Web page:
Art teaches us how to see.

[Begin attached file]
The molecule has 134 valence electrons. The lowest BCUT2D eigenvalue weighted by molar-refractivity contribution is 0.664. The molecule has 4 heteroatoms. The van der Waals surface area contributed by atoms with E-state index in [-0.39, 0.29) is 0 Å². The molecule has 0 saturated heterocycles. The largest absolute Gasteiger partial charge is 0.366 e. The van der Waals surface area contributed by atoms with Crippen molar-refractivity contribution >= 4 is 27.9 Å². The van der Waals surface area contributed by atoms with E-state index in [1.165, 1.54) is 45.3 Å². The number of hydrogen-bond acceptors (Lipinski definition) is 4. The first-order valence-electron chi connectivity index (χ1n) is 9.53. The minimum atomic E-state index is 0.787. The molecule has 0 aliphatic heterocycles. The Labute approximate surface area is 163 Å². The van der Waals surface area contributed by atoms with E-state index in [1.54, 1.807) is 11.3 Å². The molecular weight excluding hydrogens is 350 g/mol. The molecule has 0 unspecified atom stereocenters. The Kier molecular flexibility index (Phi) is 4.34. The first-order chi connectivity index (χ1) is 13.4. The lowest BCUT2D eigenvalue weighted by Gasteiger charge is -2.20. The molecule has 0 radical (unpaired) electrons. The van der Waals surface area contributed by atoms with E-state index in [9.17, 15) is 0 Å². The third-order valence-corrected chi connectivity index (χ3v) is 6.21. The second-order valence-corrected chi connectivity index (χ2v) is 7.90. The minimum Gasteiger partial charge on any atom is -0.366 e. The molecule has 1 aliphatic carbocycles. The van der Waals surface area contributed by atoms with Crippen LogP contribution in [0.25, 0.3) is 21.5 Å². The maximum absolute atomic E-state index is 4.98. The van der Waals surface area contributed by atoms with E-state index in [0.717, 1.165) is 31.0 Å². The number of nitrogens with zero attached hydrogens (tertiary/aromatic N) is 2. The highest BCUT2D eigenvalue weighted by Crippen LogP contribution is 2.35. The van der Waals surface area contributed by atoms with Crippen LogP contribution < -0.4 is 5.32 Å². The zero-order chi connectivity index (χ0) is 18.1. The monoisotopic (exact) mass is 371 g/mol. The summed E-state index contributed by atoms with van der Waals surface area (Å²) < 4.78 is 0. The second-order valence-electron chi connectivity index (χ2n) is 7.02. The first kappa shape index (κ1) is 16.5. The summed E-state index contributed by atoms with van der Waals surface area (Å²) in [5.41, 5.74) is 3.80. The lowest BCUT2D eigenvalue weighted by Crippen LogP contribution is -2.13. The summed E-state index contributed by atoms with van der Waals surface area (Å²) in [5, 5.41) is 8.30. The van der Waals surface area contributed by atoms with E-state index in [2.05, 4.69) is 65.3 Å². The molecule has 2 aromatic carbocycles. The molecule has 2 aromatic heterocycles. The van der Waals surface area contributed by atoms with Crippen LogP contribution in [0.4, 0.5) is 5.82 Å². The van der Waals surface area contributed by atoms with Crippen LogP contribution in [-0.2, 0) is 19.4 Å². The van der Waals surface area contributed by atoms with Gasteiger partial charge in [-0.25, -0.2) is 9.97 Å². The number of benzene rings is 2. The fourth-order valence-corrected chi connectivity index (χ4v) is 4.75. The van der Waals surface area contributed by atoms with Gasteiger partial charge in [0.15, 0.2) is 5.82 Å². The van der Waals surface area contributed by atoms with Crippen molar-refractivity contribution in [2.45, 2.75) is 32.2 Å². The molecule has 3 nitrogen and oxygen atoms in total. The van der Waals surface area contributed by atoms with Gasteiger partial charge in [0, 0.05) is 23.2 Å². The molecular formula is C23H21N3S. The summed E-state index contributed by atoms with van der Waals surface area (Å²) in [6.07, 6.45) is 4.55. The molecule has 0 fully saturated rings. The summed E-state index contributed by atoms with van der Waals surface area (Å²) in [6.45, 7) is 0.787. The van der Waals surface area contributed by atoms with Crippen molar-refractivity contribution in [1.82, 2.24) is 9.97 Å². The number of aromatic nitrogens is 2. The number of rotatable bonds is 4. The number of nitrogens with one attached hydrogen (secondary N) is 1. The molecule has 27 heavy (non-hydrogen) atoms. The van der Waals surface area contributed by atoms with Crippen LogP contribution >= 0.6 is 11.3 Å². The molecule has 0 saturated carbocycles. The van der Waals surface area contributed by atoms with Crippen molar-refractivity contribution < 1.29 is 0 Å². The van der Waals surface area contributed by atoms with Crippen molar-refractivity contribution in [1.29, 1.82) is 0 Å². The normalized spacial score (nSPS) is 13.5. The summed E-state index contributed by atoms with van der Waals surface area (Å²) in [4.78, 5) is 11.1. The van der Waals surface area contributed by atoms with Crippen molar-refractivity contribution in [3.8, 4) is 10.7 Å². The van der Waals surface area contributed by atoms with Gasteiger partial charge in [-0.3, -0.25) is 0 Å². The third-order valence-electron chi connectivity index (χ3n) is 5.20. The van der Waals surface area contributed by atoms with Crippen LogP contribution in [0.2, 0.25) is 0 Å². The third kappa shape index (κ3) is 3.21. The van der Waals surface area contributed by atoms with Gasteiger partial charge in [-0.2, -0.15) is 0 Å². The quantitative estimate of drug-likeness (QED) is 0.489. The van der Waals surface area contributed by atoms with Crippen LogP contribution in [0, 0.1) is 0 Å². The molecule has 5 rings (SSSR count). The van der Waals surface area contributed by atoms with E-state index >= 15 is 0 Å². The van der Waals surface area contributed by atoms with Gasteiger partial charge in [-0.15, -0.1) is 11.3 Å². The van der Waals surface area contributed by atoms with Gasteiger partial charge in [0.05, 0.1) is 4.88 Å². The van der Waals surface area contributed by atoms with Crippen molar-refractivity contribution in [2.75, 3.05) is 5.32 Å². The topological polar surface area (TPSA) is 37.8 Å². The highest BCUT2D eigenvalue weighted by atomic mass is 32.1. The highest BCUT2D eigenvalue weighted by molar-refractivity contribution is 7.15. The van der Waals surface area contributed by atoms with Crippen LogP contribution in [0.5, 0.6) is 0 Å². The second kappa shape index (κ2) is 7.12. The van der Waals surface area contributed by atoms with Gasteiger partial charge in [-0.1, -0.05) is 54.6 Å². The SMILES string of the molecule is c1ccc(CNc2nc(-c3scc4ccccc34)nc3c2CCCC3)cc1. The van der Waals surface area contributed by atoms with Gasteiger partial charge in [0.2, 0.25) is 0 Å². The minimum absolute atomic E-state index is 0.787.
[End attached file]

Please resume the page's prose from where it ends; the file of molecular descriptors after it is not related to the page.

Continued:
Whether from the perspective of viewer, artist, or both, we learn how to see rather than just look from artwork. By nature, art is meant to be created and seen. Art is intentional, and when we make it or view it we are aware of this. It is this reason, perhaps, that makes us pause in front of what used to be a blank canvas or block of raw clay. Whether or not we like what we see, we choose to see. Maybe we notice how the pink color from the foliage is reflected on the undersides of the clouds; how certain shapes are repeated in the individual parts to yield a harmonious whole; how the glaze “blemish” makes the work stand out from the rest. Maybe we notice that the piece seems absolutely perfect and complete, or maybe we notice a gross imperfection or an artistic move we wouldn’t have made again. Why did the artist make that choice? What was the reason? Was it intentional, or accidental? Does it look the way the artist (or I) intended it to? Maybe when we see the artwork again (whether ours or another’s), what we see changes. Regardless of this all, art teaches us how to look until we see. It’s lesson is about awareness, curiosity, observation, open-mindedness, and patience (not exhaustive). And we can take what we’ve learned from this lesson outside the art gallery, local coffee shop, museum, etc. and let it change the way we view the world. Maybe we see the gradient blues in the mountains as we drive to work that we’ve been too preoccupied to notice previously. Maybe we see the depths of the values created by the tree branches’ shadows on our sunset walk. Maybe we see the perfect symmetry of a blooming flower bud. Whatever we see, we notice that art is all around us— if we choose to see it.